In my own case, I was driven to take my first Enlightenment Intensive after falling in love with a very beautiful man whom I would sit in intense conversation with for hours about what love was and what it meant to be genuine (and whom I later had the good sense to marry). I had never met anyone who talked about that sort of thing before and when I enquired as to why he was so passionately concerned with these issues, I discovered that he had experienced the Truth of himself while working on the question 'What am I?' on an Enlightenment Intensive several months earlier, and that he was still processing what this experience meant to him. Seeing how deeply he had been touched by what had happened, I resolved to find out for myself what one of these Enlightenment Intensives was like and, naturally, have an enlightenment experience for myself. This didn't happen. I found the Intensive alternately fantastic and gruelling and had to face all sorts of barriers and blocks to being open to Truth within myself. Ultimately, in spite of my best efforts, I finished the Intensive without experiencing Truth directly. Yet I also left the Intensive more inspired and committed to the quest for Truth than I had been before. It had opened my eyes in a way no amount of talking or thinking about enlightenment ever had done.

Half way through the last day of the Enlightenment Intensive a woman sat down opposite to start a dyad exercise with me. Having partnered her several times before on the Intensive I quickly noticed that something about her was different this time. I have never forgotten what I saw in her eyes as the dyad exercise progressed. I have seen it many times since and it is always the same - the look of someone who has just become conscious of the Truth. I will never forget her words either. "It is so simple" she said, after she had got across to me who she had directly experienced herself to be, "Anyone can have it".

During the walking meditation period which followed the dyad exercises I just sat on a rock and cried endlessly. Without anyone telling me what had just happened, I knew in my heart of hearts I had just had confirmation that Absolute Truth was real. I had looked into the eyes of this otherwise quiet, ordinary person and recognised that whatever it was I saw there was what I most dearly wanted in the whole of the world and always had done, only I had not known that until I saw it.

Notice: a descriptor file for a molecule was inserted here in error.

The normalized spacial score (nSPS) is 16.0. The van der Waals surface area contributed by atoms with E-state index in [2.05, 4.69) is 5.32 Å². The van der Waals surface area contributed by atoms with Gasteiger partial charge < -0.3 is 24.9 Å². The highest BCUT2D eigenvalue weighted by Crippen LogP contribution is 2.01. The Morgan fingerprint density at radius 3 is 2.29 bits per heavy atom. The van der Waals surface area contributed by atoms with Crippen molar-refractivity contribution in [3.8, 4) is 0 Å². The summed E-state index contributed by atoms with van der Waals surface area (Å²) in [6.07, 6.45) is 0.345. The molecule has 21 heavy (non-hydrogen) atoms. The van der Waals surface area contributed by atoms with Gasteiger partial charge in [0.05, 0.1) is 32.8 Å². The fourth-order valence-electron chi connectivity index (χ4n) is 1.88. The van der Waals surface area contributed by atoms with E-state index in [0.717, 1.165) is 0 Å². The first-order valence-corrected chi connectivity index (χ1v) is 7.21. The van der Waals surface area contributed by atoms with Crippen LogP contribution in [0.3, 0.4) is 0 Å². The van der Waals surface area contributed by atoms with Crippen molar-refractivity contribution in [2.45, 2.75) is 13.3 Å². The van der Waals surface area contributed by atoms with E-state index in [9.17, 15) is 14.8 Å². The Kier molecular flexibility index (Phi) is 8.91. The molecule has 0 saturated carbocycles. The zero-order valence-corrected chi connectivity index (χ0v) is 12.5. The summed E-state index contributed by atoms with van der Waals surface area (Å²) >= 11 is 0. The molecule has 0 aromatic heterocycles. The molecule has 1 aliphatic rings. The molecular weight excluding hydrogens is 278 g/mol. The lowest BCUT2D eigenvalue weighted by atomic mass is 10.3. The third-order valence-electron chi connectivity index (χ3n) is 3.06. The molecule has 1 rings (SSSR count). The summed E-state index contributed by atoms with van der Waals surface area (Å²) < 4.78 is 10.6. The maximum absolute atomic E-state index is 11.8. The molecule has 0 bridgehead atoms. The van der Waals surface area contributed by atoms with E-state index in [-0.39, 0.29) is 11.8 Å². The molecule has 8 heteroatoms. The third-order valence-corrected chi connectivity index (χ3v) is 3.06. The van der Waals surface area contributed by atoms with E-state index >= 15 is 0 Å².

I did not know at this point that the communication aspect of the dyad exercises on an Enlightenment Intensive becomes extremely powerful when one of the participants has had an enlightenment experience. Any other participants who partner them in the dyad exercises are likely to be very affected by the person's recent contact with Absolute Truth. This can even provide the catalyst, when combined with the profound openness established through steady contemplation, for enlightenment experiences to occur in other participants.

Although I did not have an enlightenment experience as a result of my contact with this participant, that initial recognition of Truth in her marked the start of my own conscious lifelong commitment to Truth - which was no small step on my spiritual path. It took several more Intensives and facing down more of my barriers and resistances before I did finally have my first direct experience of Truth. But I, too, considered it worth everything I had gone through and still do, and I am eternally thankful that I persisted.

Of course, as I was soon to discover, what comes after contact with Truth may be just as hard as getting there in the first place. Those who participate on Enlightenment Intensives need in some sense to be able to take on a high degree of personal responsibility for their own spiritual path. Since Enlightenment Intensives are not part of any religious or spiritual institution, and since they do not offer any construct through which spiritual experience can be translated, this means there is no obvious step for a person to take once they have completed an Enlightenment Intensive. Each participant must pay close attention to their own experience of Truth and their own process in order to decide how to proceed afterwards in their spiritual journey. Whilst the lack of support of a ready made path can be frustrating, the advantage this offers is the total freedom each participant has to decide for themselves what is right for them. Whether they choose to subscribe to any particular belief system or existing spiritual tradition after the Intensive or not is entirely their own choice. My own experience is that a spiritual path can and does emerge - from personal reflection upon the deep self-enquiry one has been immersed in for three days and, if one has had contact with the Absolute, from trusting whatever direction comes from that source.

Having progressed over the years from participating on Enlightenment Intensives to running them so that others can benefit from the opportunity to go for Truth in the way that I did, I find myself still valuing now the same key factors about Enlightenment Intensives that I cherished at the beginning. I value a format and a technique that encourages us all to find out for ourselves what is True and not take anyone else's word for it. I love the accessibility and egalitarian ethos of a spiritual retreat which has as its premise that it is possible for ordinary individuals to have enlightenment experiences in a matter of days. And I continue to be moved by the evidence of my own eyes as well as my personal experience, which have both constantly and powerfully reminded me over the years that enlightenment is not the province of the special, the advanced, or the spiritual beings among us, but is genuinely within reach of us all.

(2007) Ellen Dacre